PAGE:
Today all is back to normal again... the volunteers went to work and the students back to school! Ah man, why can't we always just have holidays and fun? Joubert Van Zyl, Regional Head of YFU Bloemfontein

Youth For Understanding South Africa Newsletter January 2011

We had an amazing four days with two volunteers and four exchange students. The volunteers were Pierre (Belgium) and Lizette (Netherlands) and the exchange students were Alexandre (Belgium), Lily (USA), Florian (Austria) and Simone (Austria). Along with myself, there were two other teamers helping with the orientation, Sabelo Mokgehle and Barbara Buitendach. Where to start? We were at our usual PAO venue, the beautiful Bundu Inn. Even with the constant overcast weather the students found plenty of interest in the surrounding nature, we had our resident implala and a really proud peacock! The first day we basically just got to know each other and we gave the students a few scares by telling them the water switches off at 18h00 and we have one toilet roll to share amongst ourselves for the next few days. This was all good fun and the expressions on their faces were priceless! After our dinner we played a few games and talked about South Africa on a social level. It was a nice way to end the night as everyone went to sleep.

The next day we were all up by 07h00 and we had started our first session by 08h00. The students were now being introduced to the beginning of their wonderful exchange period and being handed the little tools YFU offers to make your exchange very enjoyable. It was the usual discussions on host families, schools, safety and many more. On this night we played the YFU favourite “Werewolf”, and like past occasions it kept us up for hours and entertained. Everyone was very exhausted afterwards and it was lights out by 00h00. Again it was up by 07h00 and beginning of sessions at 08h00. We had our usual discussions, but we offered the students an opportunity to show to us South African culture in the form a show. So for most of the day they spent their time “preparing” or “mistakenly falling” into the pool. For dinner we had a lovely braai thanks to Rynette and her husband, Jottie! After the ever delicious braai we had the much anticipated show. It was filled with humour, of course, but there was one moment when Pierre (the bride) wore a veil, which he couldn’t see through and he walked right into the door :D! It sounded a lot worse then it actually was, but he left the scene unharmed and the show went on. Sabelo and I showed the students a traditional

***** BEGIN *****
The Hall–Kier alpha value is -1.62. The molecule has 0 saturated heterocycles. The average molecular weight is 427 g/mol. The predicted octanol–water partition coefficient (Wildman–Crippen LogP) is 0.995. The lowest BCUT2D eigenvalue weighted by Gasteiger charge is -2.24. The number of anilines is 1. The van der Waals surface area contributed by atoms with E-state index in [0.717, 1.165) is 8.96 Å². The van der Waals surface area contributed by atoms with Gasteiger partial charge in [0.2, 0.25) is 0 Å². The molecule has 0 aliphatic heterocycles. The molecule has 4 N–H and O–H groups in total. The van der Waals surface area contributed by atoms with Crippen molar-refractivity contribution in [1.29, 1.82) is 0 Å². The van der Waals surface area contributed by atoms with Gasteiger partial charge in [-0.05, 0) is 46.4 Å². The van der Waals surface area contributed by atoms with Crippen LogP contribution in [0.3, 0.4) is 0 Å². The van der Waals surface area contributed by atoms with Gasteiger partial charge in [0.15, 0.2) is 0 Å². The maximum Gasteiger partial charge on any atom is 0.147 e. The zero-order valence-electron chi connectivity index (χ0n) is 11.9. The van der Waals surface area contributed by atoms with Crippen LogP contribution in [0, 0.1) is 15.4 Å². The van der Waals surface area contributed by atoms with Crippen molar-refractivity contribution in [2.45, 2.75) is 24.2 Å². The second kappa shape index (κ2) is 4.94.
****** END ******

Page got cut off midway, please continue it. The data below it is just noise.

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wedding dance which they enjoyed and almost even perfected. Like the previous night we had long hours of “Werewolf” and then off to sleep. On our last day all together we woke up an hour later than usual and we just had a relaxed day, bags were packed, the chalets were cleaned and once all of that was done...guess what? We played “Werewolf” again. It was during the game that the host families came to collect their new sons and daughters and a wonderful few days came to an end and the beginning of the rest of their lives started. Ngoako Mashitisho, Limpopo junior coordinator